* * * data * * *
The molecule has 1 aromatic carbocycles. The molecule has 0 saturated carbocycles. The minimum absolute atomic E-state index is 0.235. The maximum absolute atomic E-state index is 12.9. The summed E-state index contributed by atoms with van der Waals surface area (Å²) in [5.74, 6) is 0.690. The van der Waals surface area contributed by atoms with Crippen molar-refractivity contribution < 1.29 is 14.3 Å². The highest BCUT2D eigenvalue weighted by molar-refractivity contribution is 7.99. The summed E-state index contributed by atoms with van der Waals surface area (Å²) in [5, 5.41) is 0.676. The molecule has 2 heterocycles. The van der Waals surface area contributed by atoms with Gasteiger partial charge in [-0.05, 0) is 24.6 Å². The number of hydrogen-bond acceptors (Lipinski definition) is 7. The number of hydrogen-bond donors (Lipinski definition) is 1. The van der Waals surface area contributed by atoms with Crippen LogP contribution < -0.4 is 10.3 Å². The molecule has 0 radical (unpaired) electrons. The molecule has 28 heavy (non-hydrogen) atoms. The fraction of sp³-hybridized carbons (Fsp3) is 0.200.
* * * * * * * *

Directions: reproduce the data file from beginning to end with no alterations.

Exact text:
The molecule has 1 aromatic carbocycles. The molecule has 0 saturated carbocycles. The minimum absolute atomic E-state index is 0.235. The maximum absolute atomic E-state index is 12.9. The summed E-state index contributed by atoms with van der Waals surface area (Å²) in [5.74, 6) is 0.690. The van der Waals surface area contributed by atoms with Crippen molar-refractivity contribution < 1.29 is 14.3 Å². The highest BCUT2D eigenvalue weighted by molar-refractivity contribution is 7.99. The summed E-state index contributed by atoms with van der Waals surface area (Å²) in [5, 5.41) is 0.676. The molecule has 2 heterocycles. The van der Waals surface area contributed by atoms with Gasteiger partial charge in [-0.05, 0) is 24.6 Å². The number of hydrogen-bond acceptors (Lipinski definition) is 7. The number of hydrogen-bond donors (Lipinski definition) is 1. The van der Waals surface area contributed by atoms with Crippen LogP contribution < -0.4 is 10.3 Å². The molecule has 0 radical (unpaired) electrons. The molecule has 28 heavy (non-hydrogen) atoms. The fraction of sp³-hybridized carbons (Fsp3) is 0.200.